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Nutrition and Hydration Week 2017: 13th – 19th March
It’s Nutrition and Hydration week again!
The week aims to highlight, promote and celebrate improvements in the provision of nutrition and hydration locally, nationally and globally. In the week, many social and health settings share their good practice on social media as well as using activities like afternoon tea parties to promote the vital importance of food, nutrition and hydration.
One of the perhaps more serious elements of the week is to promote the 10 Key Characteristics for Good Nutritional Care. This standard was originally developed in 2003 from a Council of Europe report. It offered an overarching set of principles that were of particular help in developing a patient-focused food and drink strategy, but were largely hospital based. More recently these were revised following feedback from other stakeholders to be meaningful to the wider settings in which nutrition care is given in the UK including care homes.
If you are unaware of these or as a reminder, below is a brief summary, or if you prefer you could view them on video here https://www.youtube.com/watch?v=j6zQaMzsAtU.
Screen all patients and service-users to identify malnourishment or risk of malnourishment and ensure actions are progressed and monitored.
- Personal care or support plan
Together with each patient or service user, create a personal care/support plan enabling them to have choice and control over their own nutritional care and fluid needs.
- Provide specific guidance on nutrition and hydration
Care providers should include specific guidance on food and beverage services and other nutritional and hydration care in their service delivery and accountability arrangements.
- Involve service users in planning their food and fluid intake
People using care services are involved in the planning and monitoring arrangements for food service and drinks provision.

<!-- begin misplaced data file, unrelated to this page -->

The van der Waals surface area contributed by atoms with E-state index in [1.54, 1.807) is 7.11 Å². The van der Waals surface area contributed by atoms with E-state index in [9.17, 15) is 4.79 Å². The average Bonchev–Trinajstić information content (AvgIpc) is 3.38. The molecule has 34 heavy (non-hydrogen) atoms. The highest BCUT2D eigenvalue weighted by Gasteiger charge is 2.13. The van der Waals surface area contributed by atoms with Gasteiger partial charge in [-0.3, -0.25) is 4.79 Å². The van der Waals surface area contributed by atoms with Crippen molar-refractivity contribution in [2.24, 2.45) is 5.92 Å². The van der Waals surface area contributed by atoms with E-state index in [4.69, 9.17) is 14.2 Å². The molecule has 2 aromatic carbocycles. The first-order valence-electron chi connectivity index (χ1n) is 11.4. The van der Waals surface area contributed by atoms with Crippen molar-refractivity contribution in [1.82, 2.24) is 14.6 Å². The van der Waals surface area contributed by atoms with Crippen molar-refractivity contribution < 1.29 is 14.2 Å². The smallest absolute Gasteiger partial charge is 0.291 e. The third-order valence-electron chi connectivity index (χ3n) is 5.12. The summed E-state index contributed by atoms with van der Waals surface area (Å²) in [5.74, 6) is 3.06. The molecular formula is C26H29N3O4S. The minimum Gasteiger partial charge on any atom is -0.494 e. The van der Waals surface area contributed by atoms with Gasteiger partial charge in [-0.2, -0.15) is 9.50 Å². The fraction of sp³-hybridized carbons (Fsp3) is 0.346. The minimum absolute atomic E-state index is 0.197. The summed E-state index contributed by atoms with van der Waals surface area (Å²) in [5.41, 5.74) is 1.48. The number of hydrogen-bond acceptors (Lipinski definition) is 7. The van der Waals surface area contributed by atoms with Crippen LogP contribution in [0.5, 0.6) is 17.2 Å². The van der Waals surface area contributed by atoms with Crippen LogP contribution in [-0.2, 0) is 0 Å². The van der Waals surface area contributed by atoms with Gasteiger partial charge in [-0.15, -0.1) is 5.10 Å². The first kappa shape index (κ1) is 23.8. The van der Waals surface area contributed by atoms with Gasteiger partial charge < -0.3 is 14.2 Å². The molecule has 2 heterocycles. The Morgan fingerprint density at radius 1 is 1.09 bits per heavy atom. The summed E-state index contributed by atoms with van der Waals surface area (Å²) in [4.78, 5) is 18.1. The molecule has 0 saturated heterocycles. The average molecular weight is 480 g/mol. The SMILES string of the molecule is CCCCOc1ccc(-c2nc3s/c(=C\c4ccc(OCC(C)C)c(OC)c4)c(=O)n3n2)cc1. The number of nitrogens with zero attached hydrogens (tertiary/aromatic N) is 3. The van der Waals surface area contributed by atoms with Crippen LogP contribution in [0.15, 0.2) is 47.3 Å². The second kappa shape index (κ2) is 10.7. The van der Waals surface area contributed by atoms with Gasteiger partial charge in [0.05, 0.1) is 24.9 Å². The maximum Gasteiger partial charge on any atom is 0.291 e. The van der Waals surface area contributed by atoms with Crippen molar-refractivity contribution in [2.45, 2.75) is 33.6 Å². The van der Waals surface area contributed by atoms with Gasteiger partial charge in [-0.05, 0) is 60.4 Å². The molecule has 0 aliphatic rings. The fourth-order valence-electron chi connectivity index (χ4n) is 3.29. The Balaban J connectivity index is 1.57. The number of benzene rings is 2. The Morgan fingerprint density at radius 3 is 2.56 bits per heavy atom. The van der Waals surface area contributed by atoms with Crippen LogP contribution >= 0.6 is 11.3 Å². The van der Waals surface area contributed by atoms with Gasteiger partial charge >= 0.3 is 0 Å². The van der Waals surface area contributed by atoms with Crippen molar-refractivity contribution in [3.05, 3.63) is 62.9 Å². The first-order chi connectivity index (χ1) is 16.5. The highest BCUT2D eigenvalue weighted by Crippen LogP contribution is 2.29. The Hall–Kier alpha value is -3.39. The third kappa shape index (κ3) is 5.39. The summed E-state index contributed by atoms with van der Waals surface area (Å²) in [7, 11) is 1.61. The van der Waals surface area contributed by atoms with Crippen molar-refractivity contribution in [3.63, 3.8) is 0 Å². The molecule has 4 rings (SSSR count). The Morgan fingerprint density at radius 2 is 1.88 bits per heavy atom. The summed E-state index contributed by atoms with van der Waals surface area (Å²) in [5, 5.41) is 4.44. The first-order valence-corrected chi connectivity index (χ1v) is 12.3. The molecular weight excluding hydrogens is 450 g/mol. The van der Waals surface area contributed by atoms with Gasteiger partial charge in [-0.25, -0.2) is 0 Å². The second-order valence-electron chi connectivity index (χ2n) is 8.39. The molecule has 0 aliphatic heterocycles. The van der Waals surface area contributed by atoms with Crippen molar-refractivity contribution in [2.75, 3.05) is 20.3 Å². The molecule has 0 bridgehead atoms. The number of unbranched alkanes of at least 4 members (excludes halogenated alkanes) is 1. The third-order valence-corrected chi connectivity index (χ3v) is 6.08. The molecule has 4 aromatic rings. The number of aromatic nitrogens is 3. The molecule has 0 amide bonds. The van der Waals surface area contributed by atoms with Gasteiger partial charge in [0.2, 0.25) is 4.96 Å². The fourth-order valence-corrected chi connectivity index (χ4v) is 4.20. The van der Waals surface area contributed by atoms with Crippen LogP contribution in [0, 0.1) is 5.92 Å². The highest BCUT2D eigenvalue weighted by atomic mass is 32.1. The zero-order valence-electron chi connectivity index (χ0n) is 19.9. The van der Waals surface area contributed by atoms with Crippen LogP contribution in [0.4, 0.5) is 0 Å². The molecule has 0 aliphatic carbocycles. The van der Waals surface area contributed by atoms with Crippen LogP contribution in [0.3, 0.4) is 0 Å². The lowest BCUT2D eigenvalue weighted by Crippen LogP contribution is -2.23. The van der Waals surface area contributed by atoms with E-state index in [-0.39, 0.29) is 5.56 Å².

- Provide food and drink in an environment conductive to eating & drinking
Food and drinks should be provided alone or with assistance in an environment conducive to patients being able to consume their food (Protected Mealtimes).
- All involved receive training on nutrition and hydration
All health care professionals and volunteers receive regular training to ensure they have the skills, qualifications and competencies needed to meet the nutritional and fluid requirements of people using their services.
- Provision should be centred on the service user up to 24/7 365 days a year
Facilities and services providing nutrition and hydration are designed to be flexible and centred on the needs of the people using them, 24 hours a day, every day.
- Provider should have a food and fluid policy
All care providers to have a nutrition and hydration policy centred on the needs of users and is performance managed in line with local governance, national standards and regulatory frameworks.
- Food & drink should be delivered safely
Food, drinks and other nutritional care are delivered safely.
- Nutrition and hydration is everybody’s responsibility
Care providers should take a multi-disciplinary approach to nutrition and hydration care, valuing the contribution of all staff, people using the service, carers and volunteers working in partnership.
You may consider assessing your organisation’s compliance with these characteristics. You could even set it as your task to mark Nutrition and Hydration Week! But why not hold a tea party as well!
More information on nutrition and hydration week 2017 can be found on https://nutritionandhydrationweek.co.uk/
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